1650s, "to point out," back-formation from indication (q.v.) or else from Latin indicatus, past participle of indicare "to point out, show," from in- "into, in, on, upon" (from PIE root *en "in") + dicare "proclaim" (from PIE root *deik- "to show," also "pronounce solemnly," and see diction). Especially "to give suggestion of, be reason for inferring" (1706). Related: Indicated; indicating.
It forms all or part of: abdicate; abdication; addict; adjudge; apodictic; avenge; benediction; betoken; condition; contradict; contradiction; dedicate; deictic; deixis; dictate; diction; dictionary; dictum; digit; disk; ditto; ditty; edict; Eurydice; index; indicate; indication; indict; indiction; indictive; indite; interdict; judge; judicial; juridical; jurisdiction; malediction; malison; paradigm; policy (n.2) "written insurance agreement;" preach; predicament; predicate; predict; prejudice; revenge; soi-disant; syndic; teach; tetchy; theodicy; toe; token; valediction; vendetta; verdict; veridical; vindicate; vindication; voir dire.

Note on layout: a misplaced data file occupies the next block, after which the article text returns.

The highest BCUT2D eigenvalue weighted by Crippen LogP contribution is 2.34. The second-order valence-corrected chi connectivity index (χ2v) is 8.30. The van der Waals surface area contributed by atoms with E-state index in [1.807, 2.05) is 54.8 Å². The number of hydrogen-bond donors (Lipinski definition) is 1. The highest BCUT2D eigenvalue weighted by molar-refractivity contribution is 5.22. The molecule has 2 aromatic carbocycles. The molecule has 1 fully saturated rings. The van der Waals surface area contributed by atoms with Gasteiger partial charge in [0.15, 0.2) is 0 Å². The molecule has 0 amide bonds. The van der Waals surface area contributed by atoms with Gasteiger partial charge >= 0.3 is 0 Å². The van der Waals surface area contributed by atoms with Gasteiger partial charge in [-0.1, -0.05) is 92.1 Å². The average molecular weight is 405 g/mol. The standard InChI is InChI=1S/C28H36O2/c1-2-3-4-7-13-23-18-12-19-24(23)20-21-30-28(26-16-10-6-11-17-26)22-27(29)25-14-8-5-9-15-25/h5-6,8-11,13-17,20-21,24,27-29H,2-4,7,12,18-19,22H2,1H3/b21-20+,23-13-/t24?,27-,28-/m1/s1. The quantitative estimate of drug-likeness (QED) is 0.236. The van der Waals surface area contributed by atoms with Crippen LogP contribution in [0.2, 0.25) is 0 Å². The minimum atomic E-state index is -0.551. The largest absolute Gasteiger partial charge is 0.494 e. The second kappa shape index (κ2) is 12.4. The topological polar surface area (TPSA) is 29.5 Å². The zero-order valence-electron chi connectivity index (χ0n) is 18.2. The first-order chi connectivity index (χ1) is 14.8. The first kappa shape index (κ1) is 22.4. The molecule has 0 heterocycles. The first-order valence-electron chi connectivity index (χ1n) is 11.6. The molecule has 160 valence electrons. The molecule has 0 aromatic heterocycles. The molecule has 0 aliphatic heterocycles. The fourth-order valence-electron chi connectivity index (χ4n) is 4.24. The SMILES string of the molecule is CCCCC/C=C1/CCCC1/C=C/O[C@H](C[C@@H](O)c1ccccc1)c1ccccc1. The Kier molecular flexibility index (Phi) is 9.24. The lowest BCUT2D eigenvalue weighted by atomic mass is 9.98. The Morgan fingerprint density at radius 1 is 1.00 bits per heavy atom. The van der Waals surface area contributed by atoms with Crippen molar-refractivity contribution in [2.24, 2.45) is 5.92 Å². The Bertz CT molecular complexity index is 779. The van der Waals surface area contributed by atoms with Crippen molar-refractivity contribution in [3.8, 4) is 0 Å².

It is the hypothetical source of/evidence for its existence is provided by: Sanskrit dic- "point out, show;" Greek deiknynai "to show, to prove," dike "custom, usage;" Latin dicere "speak, tell, say," digitus "finger," Old High German zeigon, German zeigen "to show," Old English teon "to accuse," tæcan "to teach."
in writing, to indicate the common casual pronunciation of could have, by 1909.
"financial losses, the debit side of an account," 1929, from the red ink traditionally used to indicate debits in accounts. Earlier, "cheap wine" (1919).
"short horizontal line placed over a vowel to indicate length," 1827, from Latinized form of Greek makron, neuter of makros "long" (from PIE root *mak- "long, thin").